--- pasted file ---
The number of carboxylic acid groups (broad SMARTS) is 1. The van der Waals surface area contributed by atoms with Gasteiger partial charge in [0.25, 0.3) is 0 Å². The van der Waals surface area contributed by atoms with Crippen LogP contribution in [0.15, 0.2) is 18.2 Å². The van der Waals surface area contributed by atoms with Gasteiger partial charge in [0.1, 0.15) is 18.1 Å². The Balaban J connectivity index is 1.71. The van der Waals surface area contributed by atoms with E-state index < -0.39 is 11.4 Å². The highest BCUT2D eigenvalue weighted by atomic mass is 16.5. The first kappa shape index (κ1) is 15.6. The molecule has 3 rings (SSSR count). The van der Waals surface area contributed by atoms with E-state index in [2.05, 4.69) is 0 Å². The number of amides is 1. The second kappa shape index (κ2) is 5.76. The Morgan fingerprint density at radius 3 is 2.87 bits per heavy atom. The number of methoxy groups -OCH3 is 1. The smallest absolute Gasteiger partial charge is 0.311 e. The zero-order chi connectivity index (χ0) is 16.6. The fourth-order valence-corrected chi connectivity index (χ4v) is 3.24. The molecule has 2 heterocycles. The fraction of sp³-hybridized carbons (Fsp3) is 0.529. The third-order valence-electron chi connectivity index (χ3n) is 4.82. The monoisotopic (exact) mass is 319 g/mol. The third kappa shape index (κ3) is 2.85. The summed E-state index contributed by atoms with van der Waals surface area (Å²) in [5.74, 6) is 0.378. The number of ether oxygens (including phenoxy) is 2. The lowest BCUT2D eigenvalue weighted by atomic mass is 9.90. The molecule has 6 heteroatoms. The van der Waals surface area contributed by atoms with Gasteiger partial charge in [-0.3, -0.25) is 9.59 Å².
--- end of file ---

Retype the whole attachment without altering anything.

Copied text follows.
The number of carboxylic acid groups (broad SMARTS) is 1. The van der Waals surface area contributed by atoms with Gasteiger partial charge in [0.25, 0.3) is 0 Å². The van der Waals surface area contributed by atoms with Crippen LogP contribution in [0.15, 0.2) is 18.2 Å². The van der Waals surface area contributed by atoms with Gasteiger partial charge in [0.1, 0.15) is 18.1 Å². The Balaban J connectivity index is 1.71. The van der Waals surface area contributed by atoms with E-state index < -0.39 is 11.4 Å². The highest BCUT2D eigenvalue weighted by atomic mass is 16.5. The first kappa shape index (κ1) is 15.6. The molecule has 3 rings (SSSR count). The van der Waals surface area contributed by atoms with E-state index in [2.05, 4.69) is 0 Å². The number of amides is 1. The second kappa shape index (κ2) is 5.76. The Morgan fingerprint density at radius 3 is 2.87 bits per heavy atom. The number of methoxy groups -OCH3 is 1. The smallest absolute Gasteiger partial charge is 0.311 e. The zero-order chi connectivity index (χ0) is 16.6. The fourth-order valence-corrected chi connectivity index (χ4v) is 3.24. The molecule has 2 heterocycles. The fraction of sp³-hybridized carbons (Fsp3) is 0.529. The third-order valence-electron chi connectivity index (χ3n) is 4.82. The monoisotopic (exact) mass is 319 g/mol. The third kappa shape index (κ3) is 2.85. The summed E-state index contributed by atoms with van der Waals surface area (Å²) in [5.74, 6) is 0.378. The number of ether oxygens (including phenoxy) is 2. The lowest BCUT2D eigenvalue weighted by atomic mass is 9.90. The molecule has 6 heteroatoms. The van der Waals surface area contributed by atoms with Gasteiger partial charge in [-0.3, -0.25) is 9.59 Å².